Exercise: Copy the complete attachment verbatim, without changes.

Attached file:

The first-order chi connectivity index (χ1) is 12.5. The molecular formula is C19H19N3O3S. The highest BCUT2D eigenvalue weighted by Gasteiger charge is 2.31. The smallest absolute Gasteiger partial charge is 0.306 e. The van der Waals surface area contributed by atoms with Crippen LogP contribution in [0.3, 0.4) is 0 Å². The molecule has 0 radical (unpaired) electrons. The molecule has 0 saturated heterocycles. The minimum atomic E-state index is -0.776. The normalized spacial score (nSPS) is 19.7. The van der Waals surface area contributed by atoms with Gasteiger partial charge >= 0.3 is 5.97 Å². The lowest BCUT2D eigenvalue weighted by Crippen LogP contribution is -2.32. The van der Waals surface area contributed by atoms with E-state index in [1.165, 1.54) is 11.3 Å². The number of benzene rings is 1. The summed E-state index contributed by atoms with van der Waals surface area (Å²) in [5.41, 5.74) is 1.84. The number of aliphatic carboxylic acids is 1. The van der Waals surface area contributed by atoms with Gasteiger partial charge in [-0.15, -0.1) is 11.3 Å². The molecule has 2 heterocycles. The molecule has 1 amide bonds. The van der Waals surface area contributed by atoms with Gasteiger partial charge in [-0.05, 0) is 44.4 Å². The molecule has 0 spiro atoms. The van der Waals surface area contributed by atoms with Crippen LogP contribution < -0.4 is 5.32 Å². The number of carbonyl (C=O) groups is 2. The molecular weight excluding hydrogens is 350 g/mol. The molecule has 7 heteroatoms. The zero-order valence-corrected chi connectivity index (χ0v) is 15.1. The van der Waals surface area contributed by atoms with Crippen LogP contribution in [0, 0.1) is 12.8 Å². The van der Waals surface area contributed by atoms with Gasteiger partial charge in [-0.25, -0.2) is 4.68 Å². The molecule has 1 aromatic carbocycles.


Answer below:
The first-order chi connectivity index (χ1) is 12.5. The molecular formula is C19H19N3O3S. The highest BCUT2D eigenvalue weighted by Gasteiger charge is 2.31. The smallest absolute Gasteiger partial charge is 0.306 e. The van der Waals surface area contributed by atoms with Crippen LogP contribution in [0.3, 0.4) is 0 Å². The molecule has 0 radical (unpaired) electrons. The molecule has 0 saturated heterocycles. The minimum atomic E-state index is -0.776. The normalized spacial score (nSPS) is 19.7. The van der Waals surface area contributed by atoms with Gasteiger partial charge >= 0.3 is 5.97 Å². The lowest BCUT2D eigenvalue weighted by Crippen LogP contribution is -2.32. The van der Waals surface area contributed by atoms with E-state index in [1.165, 1.54) is 11.3 Å². The number of benzene rings is 1. The summed E-state index contributed by atoms with van der Waals surface area (Å²) in [5.41, 5.74) is 1.84. The number of aliphatic carboxylic acids is 1. The van der Waals surface area contributed by atoms with Gasteiger partial charge in [-0.15, -0.1) is 11.3 Å². The molecule has 2 heterocycles. The molecule has 1 amide bonds. The van der Waals surface area contributed by atoms with Gasteiger partial charge in [-0.05, 0) is 44.4 Å². The molecule has 0 spiro atoms. The van der Waals surface area contributed by atoms with Crippen LogP contribution < -0.4 is 5.32 Å². The number of carbonyl (C=O) groups is 2. The molecular weight excluding hydrogens is 350 g/mol. The molecule has 7 heteroatoms. The zero-order valence-corrected chi connectivity index (χ0v) is 15.1. The van der Waals surface area contributed by atoms with Crippen LogP contribution in [0, 0.1) is 12.8 Å². The van der Waals surface area contributed by atoms with Gasteiger partial charge in [-0.25, -0.2) is 4.68 Å². The molecule has 1 aromatic carbocycles.